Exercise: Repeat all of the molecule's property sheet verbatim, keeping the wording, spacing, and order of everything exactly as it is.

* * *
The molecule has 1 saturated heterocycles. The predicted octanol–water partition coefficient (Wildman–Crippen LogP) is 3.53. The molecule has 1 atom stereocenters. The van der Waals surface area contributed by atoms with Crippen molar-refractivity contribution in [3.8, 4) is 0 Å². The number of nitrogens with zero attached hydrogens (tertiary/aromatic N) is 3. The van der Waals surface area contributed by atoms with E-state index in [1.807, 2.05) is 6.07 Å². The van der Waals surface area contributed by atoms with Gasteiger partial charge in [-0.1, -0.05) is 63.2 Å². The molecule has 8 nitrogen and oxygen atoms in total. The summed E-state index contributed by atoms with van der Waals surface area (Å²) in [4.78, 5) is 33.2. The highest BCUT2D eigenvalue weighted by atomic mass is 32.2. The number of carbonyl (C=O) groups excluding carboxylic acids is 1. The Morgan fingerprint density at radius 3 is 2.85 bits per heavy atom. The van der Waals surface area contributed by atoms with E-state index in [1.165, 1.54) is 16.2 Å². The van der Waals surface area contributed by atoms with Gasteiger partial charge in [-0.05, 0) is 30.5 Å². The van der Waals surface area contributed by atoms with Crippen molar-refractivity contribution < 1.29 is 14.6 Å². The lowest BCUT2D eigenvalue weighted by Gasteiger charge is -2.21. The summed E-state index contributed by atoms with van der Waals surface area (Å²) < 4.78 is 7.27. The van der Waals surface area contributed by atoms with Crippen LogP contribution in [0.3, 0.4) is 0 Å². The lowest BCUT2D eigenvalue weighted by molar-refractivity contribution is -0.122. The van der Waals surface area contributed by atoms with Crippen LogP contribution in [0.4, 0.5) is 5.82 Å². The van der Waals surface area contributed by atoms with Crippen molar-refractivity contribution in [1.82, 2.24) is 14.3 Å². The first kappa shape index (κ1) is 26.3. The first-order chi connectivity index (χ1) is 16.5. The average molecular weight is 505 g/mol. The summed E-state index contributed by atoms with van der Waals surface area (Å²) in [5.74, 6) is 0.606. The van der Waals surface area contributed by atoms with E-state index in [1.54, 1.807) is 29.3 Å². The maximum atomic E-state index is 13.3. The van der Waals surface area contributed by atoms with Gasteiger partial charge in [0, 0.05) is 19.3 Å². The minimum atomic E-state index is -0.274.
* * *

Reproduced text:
The molecule has 1 saturated heterocycles. The predicted octanol–water partition coefficient (Wildman–Crippen LogP) is 3.53. The molecule has 1 atom stereocenters. The van der Waals surface area contributed by atoms with Crippen molar-refractivity contribution in [3.8, 4) is 0 Å². The number of nitrogens with zero attached hydrogens (tertiary/aromatic N) is 3. The van der Waals surface area contributed by atoms with E-state index in [1.807, 2.05) is 6.07 Å². The van der Waals surface area contributed by atoms with Gasteiger partial charge in [-0.1, -0.05) is 63.2 Å². The molecule has 8 nitrogen and oxygen atoms in total. The summed E-state index contributed by atoms with van der Waals surface area (Å²) in [4.78, 5) is 33.2. The highest BCUT2D eigenvalue weighted by atomic mass is 32.2. The number of carbonyl (C=O) groups excluding carboxylic acids is 1. The Morgan fingerprint density at radius 3 is 2.85 bits per heavy atom. The van der Waals surface area contributed by atoms with E-state index in [1.165, 1.54) is 16.2 Å². The van der Waals surface area contributed by atoms with Gasteiger partial charge in [-0.05, 0) is 30.5 Å². The van der Waals surface area contributed by atoms with Crippen molar-refractivity contribution < 1.29 is 14.6 Å². The lowest BCUT2D eigenvalue weighted by Gasteiger charge is -2.21. The summed E-state index contributed by atoms with van der Waals surface area (Å²) < 4.78 is 7.27. The van der Waals surface area contributed by atoms with Crippen LogP contribution in [0.3, 0.4) is 0 Å². The lowest BCUT2D eigenvalue weighted by molar-refractivity contribution is -0.122. The van der Waals surface area contributed by atoms with Crippen LogP contribution in [0.4, 0.5) is 5.82 Å². The van der Waals surface area contributed by atoms with Crippen molar-refractivity contribution in [1.82, 2.24) is 14.3 Å². The first kappa shape index (κ1) is 26.3. The first-order chi connectivity index (χ1) is 16.5. The average molecular weight is 505 g/mol. The summed E-state index contributed by atoms with van der Waals surface area (Å²) in [5.74, 6) is 0.606. The van der Waals surface area contributed by atoms with E-state index in [1.54, 1.807) is 29.3 Å². The maximum atomic E-state index is 13.3. The van der Waals surface area contributed by atoms with Gasteiger partial charge in [0, 0.05) is 19.3 Å². The minimum atomic E-state index is -0.274.